one laboratory. The results also showed that TFA inhibited methanogenesis at
low concentrations (10 µM) and that at higher concentrations of TFA, the
compound could inhibit its own biodegradation.
Reinvestigation of samples from the same field sites (by the same laborato-
ry) failed to confirm the initial results (Matheson et al., 1996). Another labora-
tory reported that marine sediments from the sites that had previously been
shown to be active by Visscher et al. (San Francisco Bay) for methanogenic TFA
biodegradation were unable to degrade TFA (Emptage et al., 1997). The initial
results of Visscher et al. have not been replicated despite numerous attempts
by the original investigators as well as others.
Chauhan et al. (1995) carried out anaerobic closed microcosm bottle incu-
bations inoculated with soils obtained from globally diverse sites as well as
anaerobic digestor sludge. These were assessed for transformation of [2-
14
C]-
labeled TFA to
14
CO
2
. These tests showed no evidence for biotransformation
with either nutritionally amended or unamended bottles.
An assessment of anaerobic biodegradation by using the “sequential col-
umn microcosm” was also conducted by the same group. This approach in-
volves a succession of compartmentalized but interdependent microbial
communities that are distinguished on the basis of mode of respiration. The
sequence starts with the most reducing conditions (i.e., methanogenic) and
progresses toward more oxidizing physiologies by separate additions of sulfate,
iron, nitrate, and ultimately oxygen into the sequence of chambers down-
stream of the initial methanogenic chamber. In this way a broad cross-section
of microbial metabolism may be individually assessed in one experiment. [1-]
or [2-
14
C]-labeled TFA input and
14
C-labeled TFA output as well as total radio-
active counts were monitored for each chamber and inferred from the loss in
steady-state levels of TFA. In addition, fluoroform and
14
CO
2
were assayed in
the methanogenic chamber. Results from these experiments showed sustained
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and long-term loss of 25 to 30% of the incoming TFA in the methanogenic
chamber. Only very minor amounts of
14
CO
2
were detected in the headspace
of the culture vessel. However, total counts of radioactivity exiting the chamber
were only slightly diminished. The results suggest that either the TFA was com-
plexed such that it did not migrate on the HPLC column and was thus invisible
by this method, or that it was transformed to another soluble aqueous phase
metabolite that was not recovered in the HPLC analysis. No losses were noted
for subsequent chambers involving sulfate reduction, iron reduction, nitrate
respiration, photosynthetic sulfide respiration, or aerobic dark respirations.
No definite product was ever identified from the putative methanogenic trans-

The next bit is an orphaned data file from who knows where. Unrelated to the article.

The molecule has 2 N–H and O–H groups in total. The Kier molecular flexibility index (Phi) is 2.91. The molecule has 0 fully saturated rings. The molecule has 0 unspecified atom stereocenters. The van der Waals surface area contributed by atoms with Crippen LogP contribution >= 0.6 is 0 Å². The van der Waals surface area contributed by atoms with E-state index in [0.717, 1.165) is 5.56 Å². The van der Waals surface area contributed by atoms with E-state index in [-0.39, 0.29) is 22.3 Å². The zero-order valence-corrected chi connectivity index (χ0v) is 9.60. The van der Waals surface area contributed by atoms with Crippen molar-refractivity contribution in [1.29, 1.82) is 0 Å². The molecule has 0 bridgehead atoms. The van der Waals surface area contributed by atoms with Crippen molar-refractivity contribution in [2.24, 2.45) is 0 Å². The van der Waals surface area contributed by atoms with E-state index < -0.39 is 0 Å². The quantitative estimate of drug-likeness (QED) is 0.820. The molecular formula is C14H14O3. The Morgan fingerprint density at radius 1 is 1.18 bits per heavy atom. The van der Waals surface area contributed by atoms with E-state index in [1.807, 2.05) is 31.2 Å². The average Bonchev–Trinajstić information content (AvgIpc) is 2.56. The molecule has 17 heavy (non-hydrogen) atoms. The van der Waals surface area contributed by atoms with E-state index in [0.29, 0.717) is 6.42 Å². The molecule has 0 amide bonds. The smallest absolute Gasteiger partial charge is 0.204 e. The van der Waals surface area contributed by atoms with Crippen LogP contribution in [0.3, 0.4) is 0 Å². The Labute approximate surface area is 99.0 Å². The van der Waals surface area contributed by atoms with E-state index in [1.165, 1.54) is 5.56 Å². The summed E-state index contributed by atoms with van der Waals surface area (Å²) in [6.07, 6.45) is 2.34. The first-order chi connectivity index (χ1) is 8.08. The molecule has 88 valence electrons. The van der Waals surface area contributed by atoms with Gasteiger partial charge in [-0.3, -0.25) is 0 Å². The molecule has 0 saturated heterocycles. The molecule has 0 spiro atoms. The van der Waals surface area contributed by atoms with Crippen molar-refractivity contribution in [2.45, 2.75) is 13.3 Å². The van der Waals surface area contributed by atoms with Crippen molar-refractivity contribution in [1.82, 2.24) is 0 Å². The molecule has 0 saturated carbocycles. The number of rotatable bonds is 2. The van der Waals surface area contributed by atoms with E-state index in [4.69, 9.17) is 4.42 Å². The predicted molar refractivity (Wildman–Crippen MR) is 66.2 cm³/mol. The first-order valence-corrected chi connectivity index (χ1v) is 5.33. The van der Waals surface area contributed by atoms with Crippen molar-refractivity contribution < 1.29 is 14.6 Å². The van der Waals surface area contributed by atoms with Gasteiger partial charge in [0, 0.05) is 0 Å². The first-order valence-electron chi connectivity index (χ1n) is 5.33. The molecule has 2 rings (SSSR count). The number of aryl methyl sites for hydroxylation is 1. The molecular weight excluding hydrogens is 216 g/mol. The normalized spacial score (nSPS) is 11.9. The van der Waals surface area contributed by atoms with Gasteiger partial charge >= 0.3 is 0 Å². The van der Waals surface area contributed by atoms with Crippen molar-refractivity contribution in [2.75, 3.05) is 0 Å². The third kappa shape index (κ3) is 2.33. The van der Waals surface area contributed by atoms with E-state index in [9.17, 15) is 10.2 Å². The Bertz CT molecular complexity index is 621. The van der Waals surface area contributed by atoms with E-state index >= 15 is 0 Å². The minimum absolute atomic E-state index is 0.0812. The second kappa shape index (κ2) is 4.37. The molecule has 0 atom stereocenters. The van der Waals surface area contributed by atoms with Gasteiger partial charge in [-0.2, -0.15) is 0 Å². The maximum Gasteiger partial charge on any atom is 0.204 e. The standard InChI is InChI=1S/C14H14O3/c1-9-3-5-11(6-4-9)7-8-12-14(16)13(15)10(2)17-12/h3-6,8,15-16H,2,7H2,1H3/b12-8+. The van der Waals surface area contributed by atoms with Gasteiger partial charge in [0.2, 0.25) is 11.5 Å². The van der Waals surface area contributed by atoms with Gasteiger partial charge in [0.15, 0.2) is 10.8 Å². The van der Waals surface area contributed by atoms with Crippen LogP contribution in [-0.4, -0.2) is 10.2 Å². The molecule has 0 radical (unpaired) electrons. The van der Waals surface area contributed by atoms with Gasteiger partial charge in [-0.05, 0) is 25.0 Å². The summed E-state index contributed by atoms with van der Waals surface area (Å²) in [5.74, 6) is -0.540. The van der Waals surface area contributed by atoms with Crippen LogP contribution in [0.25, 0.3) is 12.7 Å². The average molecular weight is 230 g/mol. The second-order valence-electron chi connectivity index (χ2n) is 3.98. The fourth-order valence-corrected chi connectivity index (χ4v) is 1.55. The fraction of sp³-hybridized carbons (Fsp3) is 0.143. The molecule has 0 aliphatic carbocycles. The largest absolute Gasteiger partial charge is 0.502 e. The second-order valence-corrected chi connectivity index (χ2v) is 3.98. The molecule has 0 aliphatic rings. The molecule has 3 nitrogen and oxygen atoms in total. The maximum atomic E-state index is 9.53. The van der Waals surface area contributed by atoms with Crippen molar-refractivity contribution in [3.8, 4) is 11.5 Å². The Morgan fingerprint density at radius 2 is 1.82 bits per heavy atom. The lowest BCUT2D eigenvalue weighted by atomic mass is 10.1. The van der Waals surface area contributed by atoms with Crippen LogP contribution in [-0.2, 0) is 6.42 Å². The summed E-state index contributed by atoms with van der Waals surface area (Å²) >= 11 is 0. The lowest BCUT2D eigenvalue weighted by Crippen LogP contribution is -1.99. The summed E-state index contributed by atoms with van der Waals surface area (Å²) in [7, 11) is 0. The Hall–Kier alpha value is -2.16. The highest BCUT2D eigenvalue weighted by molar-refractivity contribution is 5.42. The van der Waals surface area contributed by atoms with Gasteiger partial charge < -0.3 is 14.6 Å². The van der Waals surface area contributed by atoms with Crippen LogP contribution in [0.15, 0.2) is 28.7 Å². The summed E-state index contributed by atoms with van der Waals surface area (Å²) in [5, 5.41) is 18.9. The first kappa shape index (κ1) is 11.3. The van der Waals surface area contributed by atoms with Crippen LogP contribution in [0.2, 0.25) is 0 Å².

formation; however, a conversion of TFA to a nonvolatile product was hypoth-
esized to account for the losses. The inference that some biotransformation
occurred based on loss alone must be viewed cautiously until direct evidence
for the “nonvolatile product” can be obtained.
Aerobic Degradation of TFA: Decarboxylation
Compelling evidence for decarboxylation of TFA was obtained using pure
cultures of Azoarcus tolulyticus tol-4, or Pseudomonas putida strain KZ6R. The re-
searchers demonstrated release of labeled carbon dioxide from TFA labeled in
the 1-position (Chauhan et al., 1995). Decarboxylation activity was strictly de-
pendent on the substrates on which the cells were grown. A. tolulyticus had to
be pre-grown on toluene as the carbon source with nitrate as the electron ac-
ceptor, whereas P. putida had to be aerobically pre-grown on 4-chloroben-
zoate. Neither organism exhibited the activity during its normal growth on
these substrates but rather only after harvesting the cells, concentrating them
and resuspending them in fresh medium. The TFA decarboxylation activity of
the cells was dependent on the age of the culture and the metabolic state of
the cells. The resting cells rapidly lost the ability to decarboxylate TFA. Howev-
er, the cells were capable of transforming up to 16% of millimolar levels of TFA
during the optimal period of activity. The exacting nutritional requirements,
and the instability of the activity argue against extrapolating this observation
to the natural environment outside the laboratory. It is not known at this time
how effective the transformation is at very low levels of TFA anticipated in the
environment. It is also unclear as to what the biochemical mechanism is other
than the correlation with aromatic catabolism.
Aerobic Closed Bottle Tests using Diverse Inocula
The transformation of [1-
14
C] TFA was assessed in aerobic microcosms in-
oculated with composite samples consisting of a blend of soils from geograph-
ically diverse regions of the globe, digestor sludges, or organic rich soil
fractions from sites in Michigan (Chauhan et al., 1995). No evidence for aero-
bic mineralization was obtained from analysis for
14
CO
2
in these incubations.
A semicontinuous activated sludge test was conducted by van Ginkel and
Kroon (1992a,b) according to EEC, OECD, and ISO test guidelines. The pro-
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92
cedures assessed fluoride release from aerobic digestor sludge incubations
that included co-metabolic substrates yeast extract, acetate or peptone and vi-
tamin B
12
. The semi-continuous sludge test demonstrated that TFA had no ef-
fect on the efficacy of the sludge as a biodegradation agent. No fluoride was
detected in the effluent from the SCAS units even though there was an approx-
imately 20% reduction of TFA in the effluent (van Ginkel and Kroon, 1992a).
Closed bottle tests were also performed. These incubations typically lasted for